Your Writing Career May Depend on Someone You Never Meet

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Yesterday I read and Tweeted about an article at Publishing Perspectives, "Career Reinvention for Publishing Professionals" by Andrew Malkin.

To me it was both useful and sadly prescient; it made me recall the Richard Bolles' book, What Color Is Your Parachute?, originally self-published for a large number of the clergy who suddenly found themselves out of work.

But Malkin's article isn't so much a how-to as a mini-memoir of how he's developed
skills that make him attractive to a number of industries—even though he's still closely associated with traditional media by working at Zinio.

The article particularly struck home with me because a close colleague of mine, Kelly Nickell, who has served at Writer's Digest since 2000, is moving onto a digital marketing agency as a copywriter.

She is interested in growing her skill set and exploring new opportunities, and I know why. I look at my own narrow experience and think that if I lost my job tomorrow, my contacts and very specific publishing experience make it difficult to land anywhere but … another media company (which aren't exactly in hiring mode).

So, when I Tweeted Malkin's piece, it was with these issues in mind, rather than its insight for writers.

But an insightful novelist and screenwriter, Jacqueline Lichtenberg, clicked
through and found a lesson in Malkin's story, which she wrote about on
her blog. I'm re-posting the most relevant bits here. You can read her full post here, and be sure to follow her on Twitter.

This is the story of a man who can talk PUBLISHING without ever referencing a compelling
story, plot, worldbuilding, background, character arc, or any of the things that matter to us readers and writers.

From Andrew R. Malkin's perspective, publishing isn't about "compelling stories" at all.

At most, he mentions one author's name—and without a word about what delicious, beloved characters this author has made famous! He never talks about the fascinating relationships among characters, the drama, the penetrating themes or pithy language as sources of the success of his own efforts to market them.

This is a description of a "characters welcome" character, a career marketer, a kind of person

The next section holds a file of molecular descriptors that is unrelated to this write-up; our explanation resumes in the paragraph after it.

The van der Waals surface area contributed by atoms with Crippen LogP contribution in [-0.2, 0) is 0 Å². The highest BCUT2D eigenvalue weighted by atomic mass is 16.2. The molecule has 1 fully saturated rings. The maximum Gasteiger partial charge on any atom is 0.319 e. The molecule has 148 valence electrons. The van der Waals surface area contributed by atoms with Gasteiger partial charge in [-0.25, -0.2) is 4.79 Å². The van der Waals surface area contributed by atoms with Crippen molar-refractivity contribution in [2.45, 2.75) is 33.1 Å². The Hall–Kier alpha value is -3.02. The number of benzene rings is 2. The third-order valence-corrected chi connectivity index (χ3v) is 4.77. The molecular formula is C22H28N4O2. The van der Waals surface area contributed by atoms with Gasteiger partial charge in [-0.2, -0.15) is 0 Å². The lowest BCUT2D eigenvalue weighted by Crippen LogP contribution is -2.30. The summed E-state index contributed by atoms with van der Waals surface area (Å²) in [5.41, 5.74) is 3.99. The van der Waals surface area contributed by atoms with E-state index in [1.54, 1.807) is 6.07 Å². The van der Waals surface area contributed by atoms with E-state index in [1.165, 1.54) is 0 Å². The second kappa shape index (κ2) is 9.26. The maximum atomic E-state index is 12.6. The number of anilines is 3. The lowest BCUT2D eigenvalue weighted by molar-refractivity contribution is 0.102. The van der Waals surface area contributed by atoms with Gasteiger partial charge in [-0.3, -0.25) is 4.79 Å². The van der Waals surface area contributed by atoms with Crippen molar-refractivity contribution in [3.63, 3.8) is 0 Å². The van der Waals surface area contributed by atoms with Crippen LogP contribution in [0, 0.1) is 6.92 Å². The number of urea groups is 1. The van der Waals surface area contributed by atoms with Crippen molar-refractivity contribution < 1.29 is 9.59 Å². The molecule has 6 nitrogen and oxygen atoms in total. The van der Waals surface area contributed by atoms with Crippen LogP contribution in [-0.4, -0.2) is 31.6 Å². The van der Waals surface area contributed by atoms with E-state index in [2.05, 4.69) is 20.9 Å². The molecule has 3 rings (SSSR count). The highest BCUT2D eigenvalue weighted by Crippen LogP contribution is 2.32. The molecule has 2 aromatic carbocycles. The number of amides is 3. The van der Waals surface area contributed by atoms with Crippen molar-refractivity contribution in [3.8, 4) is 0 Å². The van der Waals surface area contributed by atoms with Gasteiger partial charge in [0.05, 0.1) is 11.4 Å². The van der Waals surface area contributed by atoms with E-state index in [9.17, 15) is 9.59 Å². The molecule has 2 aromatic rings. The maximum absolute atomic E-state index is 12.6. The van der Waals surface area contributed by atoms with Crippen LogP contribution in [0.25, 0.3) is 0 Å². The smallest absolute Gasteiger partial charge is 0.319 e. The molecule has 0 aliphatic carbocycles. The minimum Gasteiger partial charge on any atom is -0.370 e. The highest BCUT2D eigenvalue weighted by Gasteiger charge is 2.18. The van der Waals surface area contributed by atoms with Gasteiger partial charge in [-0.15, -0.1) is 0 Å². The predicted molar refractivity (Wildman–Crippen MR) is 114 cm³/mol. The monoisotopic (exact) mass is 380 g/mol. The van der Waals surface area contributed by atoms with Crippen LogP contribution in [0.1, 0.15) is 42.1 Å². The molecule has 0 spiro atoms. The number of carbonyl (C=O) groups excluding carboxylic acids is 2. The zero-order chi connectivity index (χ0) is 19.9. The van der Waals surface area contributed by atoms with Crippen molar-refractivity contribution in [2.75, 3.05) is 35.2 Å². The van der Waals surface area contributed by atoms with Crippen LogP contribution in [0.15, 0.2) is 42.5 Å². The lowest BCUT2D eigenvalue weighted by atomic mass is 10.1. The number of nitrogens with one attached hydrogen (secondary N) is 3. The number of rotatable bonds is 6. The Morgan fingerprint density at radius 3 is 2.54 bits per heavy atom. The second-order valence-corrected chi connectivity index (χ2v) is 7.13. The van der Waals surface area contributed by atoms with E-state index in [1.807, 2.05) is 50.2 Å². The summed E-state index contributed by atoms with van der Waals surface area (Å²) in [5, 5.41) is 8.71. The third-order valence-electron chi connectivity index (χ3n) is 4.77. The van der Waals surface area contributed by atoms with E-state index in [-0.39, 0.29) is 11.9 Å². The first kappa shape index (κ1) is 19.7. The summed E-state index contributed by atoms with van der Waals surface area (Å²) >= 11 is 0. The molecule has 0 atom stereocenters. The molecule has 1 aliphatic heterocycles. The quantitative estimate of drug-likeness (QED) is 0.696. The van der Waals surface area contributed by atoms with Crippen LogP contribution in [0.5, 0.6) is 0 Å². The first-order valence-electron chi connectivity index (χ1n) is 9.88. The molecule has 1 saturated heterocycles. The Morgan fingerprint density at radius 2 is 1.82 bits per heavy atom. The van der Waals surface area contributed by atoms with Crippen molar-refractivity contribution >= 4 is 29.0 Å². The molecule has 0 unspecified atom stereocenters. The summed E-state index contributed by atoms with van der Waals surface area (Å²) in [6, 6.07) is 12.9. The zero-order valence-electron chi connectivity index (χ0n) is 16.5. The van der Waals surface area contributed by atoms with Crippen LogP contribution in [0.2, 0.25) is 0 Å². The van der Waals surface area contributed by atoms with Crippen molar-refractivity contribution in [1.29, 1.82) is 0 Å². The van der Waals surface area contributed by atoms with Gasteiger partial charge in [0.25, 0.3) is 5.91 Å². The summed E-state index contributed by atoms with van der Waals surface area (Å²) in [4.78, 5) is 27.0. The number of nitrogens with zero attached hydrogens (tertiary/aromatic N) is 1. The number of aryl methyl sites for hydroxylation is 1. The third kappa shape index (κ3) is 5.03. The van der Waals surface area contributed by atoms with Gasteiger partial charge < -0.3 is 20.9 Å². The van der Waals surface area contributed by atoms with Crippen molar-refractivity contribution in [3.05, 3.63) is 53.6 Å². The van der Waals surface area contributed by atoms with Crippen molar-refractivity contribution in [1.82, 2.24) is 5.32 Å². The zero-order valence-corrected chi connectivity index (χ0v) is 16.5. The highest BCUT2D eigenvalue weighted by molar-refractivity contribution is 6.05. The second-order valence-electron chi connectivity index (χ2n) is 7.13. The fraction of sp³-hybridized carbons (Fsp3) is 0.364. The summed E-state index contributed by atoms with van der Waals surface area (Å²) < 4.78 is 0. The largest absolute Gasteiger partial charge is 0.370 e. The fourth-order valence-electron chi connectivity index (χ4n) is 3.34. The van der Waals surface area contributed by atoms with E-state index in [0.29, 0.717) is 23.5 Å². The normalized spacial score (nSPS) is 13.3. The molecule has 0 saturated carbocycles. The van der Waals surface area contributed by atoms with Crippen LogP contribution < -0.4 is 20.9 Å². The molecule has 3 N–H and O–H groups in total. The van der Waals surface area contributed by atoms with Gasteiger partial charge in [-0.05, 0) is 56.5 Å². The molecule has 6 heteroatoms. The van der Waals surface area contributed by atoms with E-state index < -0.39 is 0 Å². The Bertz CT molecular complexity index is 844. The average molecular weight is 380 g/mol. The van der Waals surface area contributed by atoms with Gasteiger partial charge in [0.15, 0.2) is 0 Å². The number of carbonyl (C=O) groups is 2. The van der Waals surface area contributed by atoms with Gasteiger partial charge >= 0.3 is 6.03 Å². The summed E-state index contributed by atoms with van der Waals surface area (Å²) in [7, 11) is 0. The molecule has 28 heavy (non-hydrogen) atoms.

that a writer never, ever, encounters, but upon whom a writer's career depends!

The writer deals with the Agent, the Agent deals with the Editor, the Editor deals with her Managing Editor or Committee—the book is contracted, edited, copy edited, designed, assigned a cover—turned over to publicity (some writers get to know their publicist; most don't)—and then some layers beyond that publicist, the property reaches this man's hands where it lives or dies without having been read by most of the people who packaged the product.

It doesn't matter how COMPELLING your story is or how marvelously smooth the craftsmanship when this man causes success or failure of the book.

The same multi-layered business model structure is used by TV and film industries, eventually causing films to live or die at the box office on the expertise of a man just like this one.

This is the structure of the "Fiction Delivery System" the very existence of which is hidden from the writer. The writer is never trained in how to leverage the existence of these decision makers upon whom his/her destiny depends. The reader/viewer never hears about these people.

Read this man's career carefully.

Read that blog entry describing his history and his shift into the electronic book publishing industry and you may come to understand better "what" is happening to ebook publishing as the big guys take over, and why they do what they do despite anything we can do or be or
become.

What do you think? Is Jacqueline right? Does your success depend on these people working behind the curtain?

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